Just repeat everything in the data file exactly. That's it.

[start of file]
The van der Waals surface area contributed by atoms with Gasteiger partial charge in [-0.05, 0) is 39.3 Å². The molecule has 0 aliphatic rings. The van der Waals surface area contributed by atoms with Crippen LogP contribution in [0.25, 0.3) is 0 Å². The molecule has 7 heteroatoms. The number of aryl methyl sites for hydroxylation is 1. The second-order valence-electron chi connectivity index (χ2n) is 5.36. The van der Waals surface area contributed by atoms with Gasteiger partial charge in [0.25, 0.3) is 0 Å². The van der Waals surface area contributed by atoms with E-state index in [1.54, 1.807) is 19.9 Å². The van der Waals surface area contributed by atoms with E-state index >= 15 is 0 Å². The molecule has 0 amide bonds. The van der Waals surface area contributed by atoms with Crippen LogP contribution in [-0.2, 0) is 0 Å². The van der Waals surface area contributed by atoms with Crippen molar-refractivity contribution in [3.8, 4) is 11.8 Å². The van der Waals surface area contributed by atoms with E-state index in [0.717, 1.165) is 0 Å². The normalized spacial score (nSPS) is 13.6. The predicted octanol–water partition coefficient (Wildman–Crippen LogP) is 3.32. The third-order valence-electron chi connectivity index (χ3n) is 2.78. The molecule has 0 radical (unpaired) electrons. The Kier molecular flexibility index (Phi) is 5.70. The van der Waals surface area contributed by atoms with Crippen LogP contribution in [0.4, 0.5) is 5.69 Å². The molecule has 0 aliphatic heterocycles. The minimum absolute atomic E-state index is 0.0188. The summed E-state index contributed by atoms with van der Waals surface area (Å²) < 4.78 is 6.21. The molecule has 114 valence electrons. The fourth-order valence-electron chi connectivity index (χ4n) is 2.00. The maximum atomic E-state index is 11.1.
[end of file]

The van der Waals surface area contributed by atoms with Gasteiger partial charge in [-0.05, 0) is 39.3 Å². The molecule has 0 aliphatic rings. The van der Waals surface area contributed by atoms with Crippen LogP contribution in [0.25, 0.3) is 0 Å². The molecule has 7 heteroatoms. The number of aryl methyl sites for hydroxylation is 1. The second-order valence-electron chi connectivity index (χ2n) is 5.36. The van der Waals surface area contributed by atoms with Gasteiger partial charge in [0.25, 0.3) is 0 Å². The van der Waals surface area contributed by atoms with E-state index in [1.54, 1.807) is 19.9 Å². The van der Waals surface area contributed by atoms with E-state index >= 15 is 0 Å². The molecule has 0 amide bonds. The van der Waals surface area contributed by atoms with Crippen LogP contribution in [-0.2, 0) is 0 Å². The van der Waals surface area contributed by atoms with Crippen molar-refractivity contribution in [3.8, 4) is 11.8 Å². The van der Waals surface area contributed by atoms with E-state index in [0.717, 1.165) is 0 Å². The normalized spacial score (nSPS) is 13.6. The predicted octanol–water partition coefficient (Wildman–Crippen LogP) is 3.32. The third-order valence-electron chi connectivity index (χ3n) is 2.78. The molecule has 0 radical (unpaired) electrons. The Kier molecular flexibility index (Phi) is 5.70. The van der Waals surface area contributed by atoms with Crippen LogP contribution in [0.4, 0.5) is 5.69 Å². The molecule has 0 aliphatic heterocycles. The minimum absolute atomic E-state index is 0.0188. The summed E-state index contributed by atoms with van der Waals surface area (Å²) < 4.78 is 6.21. The molecule has 114 valence electrons. The fourth-order valence-electron chi connectivity index (χ4n) is 2.00. The maximum atomic E-state index is 11.1.